Transition-metal-mediated visible-light photocatalysis has opened up new possibilities in synthetic chemistry. In general, the photocatalysts used for this are based on rare and expensive late transition metals, such as ruthenium (Ru) or iridium (Ir). The use of the more abundant lanthanides, in contrast, is underexplored.
Frank Glorius, Westfälische Wilhelms-Universität Münster, Germany, and colleagues have used gadolinium photocatalysis in synthetic photochemistry. The team found that a simple and commercially available lanthanide salt, Gd(OTf)3 (OTf = triflate), can catalyze a photoinduced [2+2] cycloaddition/ring-expansion sequence with indoles. This reaction provides easy access to cyclopenta[b]indoles and indolines. These products are privileged scaffolds found in many bioactive natural products and drug candidates.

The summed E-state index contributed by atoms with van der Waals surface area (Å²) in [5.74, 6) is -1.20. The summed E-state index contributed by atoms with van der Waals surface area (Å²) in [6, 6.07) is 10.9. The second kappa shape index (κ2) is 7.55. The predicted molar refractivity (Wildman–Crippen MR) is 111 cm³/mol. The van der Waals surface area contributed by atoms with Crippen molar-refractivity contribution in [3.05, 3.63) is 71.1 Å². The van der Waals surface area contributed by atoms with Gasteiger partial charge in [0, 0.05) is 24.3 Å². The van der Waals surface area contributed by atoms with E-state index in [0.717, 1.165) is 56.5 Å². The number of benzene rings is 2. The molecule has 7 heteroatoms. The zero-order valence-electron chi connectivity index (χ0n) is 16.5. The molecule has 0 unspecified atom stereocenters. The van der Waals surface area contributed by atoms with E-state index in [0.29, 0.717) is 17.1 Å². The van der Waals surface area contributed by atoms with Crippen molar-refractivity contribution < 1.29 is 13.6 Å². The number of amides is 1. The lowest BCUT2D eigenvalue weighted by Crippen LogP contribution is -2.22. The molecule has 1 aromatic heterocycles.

Mechanistic investigations revealed that the Gd(OTf)3 salt plays a key role in forming a photoactive Gd(III) intermediate (pictured). According to the researchers, this implementation of gadolinium photocatalysis could inspire further advancements in photochemistry.
- Gadolinium Photocatalysis: Dearomative [2+2] Cycloaddition/Ring-Expansion Sequence with Indoles,
Jiajia Ma, Felix Schäfers, Constantin Daniliuc, Klaus Bergander, Cristian A. Strassert, Frank Glorius,
Angew. Chem. Int. Ed. 2020.